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Subject: ARCHIVE: October 27, 1962 ~U.S. Air Force Officer RUDOLF ANDERSON Jr became the ONLY casualty of the October 1962 Cuban Missile Crisis, shot down while flying over Cuba. A senior pilot with over 3,000 hours flying time at the time of the Crisis, he served in the Korean War as a reconnaissance pilot and was awarded the Distinguished Flying Cross, killed at 35. ...

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Date Posted: Tuesday, October 27, 12:25:23pm

Pilot and commissioned officer in the United States Air Force
and the first recipient of the Air Force Cross, the U.S. Air
Force's second-highest award for heroism. The ONLY fatality
by enemy fire during the Cuban Missile Crisis, Anderson died
when his U-2 reconnaissance aircraft was shot down over Cuba. ...

Rudolf Anderson Jr.
(September 15, 1927 – October 27, 1962)

Life ...
Born and raised in Greenville, South Carolina, Anderson earned the rank of Eagle Scout from Boy Scout Troop 19. He graduated from
Greenville High School and earned a bachelor's degree from Clemson University in 1948 as a member of Air Force ROTC Detachment 770.

Commissioned as a Second Lieutenant, Anderson completed Primary and Advanced pilot training and received his U.S. Air Force aeronautical rating as a pilot. He began his operational career flying RF-86 Sabres and earned two Distinguished Flying Crosses for reconnaissance missions during the Korean War. After qualifying on the U-2 on September 3, 1957, "he became the 4080th Strategic Reconnaissance Wing's top U-2 pilot with over one thousand hours, making him a vital part of the United States' reconnaissance operation over Cuba in late October of 1962."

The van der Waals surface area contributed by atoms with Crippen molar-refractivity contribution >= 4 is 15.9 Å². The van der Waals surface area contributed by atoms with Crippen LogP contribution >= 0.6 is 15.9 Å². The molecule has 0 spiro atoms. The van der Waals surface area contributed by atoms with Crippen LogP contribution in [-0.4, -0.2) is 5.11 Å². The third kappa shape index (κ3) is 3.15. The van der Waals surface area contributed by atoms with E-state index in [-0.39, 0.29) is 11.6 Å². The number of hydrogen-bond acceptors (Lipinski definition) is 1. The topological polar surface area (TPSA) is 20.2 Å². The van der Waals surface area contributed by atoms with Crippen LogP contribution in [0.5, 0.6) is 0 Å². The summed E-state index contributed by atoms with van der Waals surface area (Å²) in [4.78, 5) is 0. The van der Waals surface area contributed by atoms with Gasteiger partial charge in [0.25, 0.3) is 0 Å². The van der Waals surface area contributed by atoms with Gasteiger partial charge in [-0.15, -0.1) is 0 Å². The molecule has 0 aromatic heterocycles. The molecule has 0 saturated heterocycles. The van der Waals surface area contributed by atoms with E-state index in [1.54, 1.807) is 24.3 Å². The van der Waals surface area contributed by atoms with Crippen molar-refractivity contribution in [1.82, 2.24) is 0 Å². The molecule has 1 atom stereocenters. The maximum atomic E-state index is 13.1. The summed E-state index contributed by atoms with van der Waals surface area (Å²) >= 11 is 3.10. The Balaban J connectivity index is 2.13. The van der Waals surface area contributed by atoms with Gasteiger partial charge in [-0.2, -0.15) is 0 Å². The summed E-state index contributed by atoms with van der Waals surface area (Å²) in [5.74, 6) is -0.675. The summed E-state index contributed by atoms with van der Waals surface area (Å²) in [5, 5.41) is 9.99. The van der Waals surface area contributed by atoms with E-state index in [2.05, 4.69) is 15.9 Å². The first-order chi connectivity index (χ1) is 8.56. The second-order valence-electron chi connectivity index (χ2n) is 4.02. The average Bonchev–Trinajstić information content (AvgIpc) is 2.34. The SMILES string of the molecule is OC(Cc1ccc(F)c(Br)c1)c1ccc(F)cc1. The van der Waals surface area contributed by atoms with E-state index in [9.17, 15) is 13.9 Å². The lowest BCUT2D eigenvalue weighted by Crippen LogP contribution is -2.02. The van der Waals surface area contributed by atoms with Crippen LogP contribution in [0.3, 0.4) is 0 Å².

Cuban Missile Crisis ...
Originally flown by the Central Intelligence Agency (CIA), the Lockheed U-2 high-altitude reconnaissance missions over Cuba were taken over by the Air Force on October 14, 1962, using CIA U-2 aircraft that were repainted with USAF insignia. Anderson was part of the 4028th Strategic Reconnaissance Weather Squadron, 4080th Strategic Reconnaissance Wing, headquartered at Laughlin Air Force Base, Texas. On October 15, when CIA analysts studied reconnaissance film from the first 4080th overflight, they found SS-4 medium-range ballistic missiles. These pictures triggered the Cuban Missile Crisis.

On October 27, Anderson took off in a U-2F (AF Serial Number 56-6676, former CIA Article 343) from a forward operating location at McCoy Air Force Base in Orlando, Florida. A few hours into his mission, he was shot down by a Soviet-supplied S-75 Dvina (NATO designation SA-2 Guideline) surface-to-air missile near Banes, Cuba. "The loss of the U-2 over Banes was probably caused by intercept by an SA-2 from the Banes site, or pilot hypoxia, with the former appearing more likely on the basis of present information," stated a CIA document dated 0200 hrs, October 28, 1962. Anderson was killed when shrapnel from the exploding proximity warhead punctured his pressure suit, causing it to decompress at high altitude.

On October 31, Acting United Nations Secretary-General U Thant returned from a visit with Premier Fidel Castro and announced
that Anderson was dead. His body was released by Cuba on Sunday, November 4, and he was buried in his hometown two days later. ...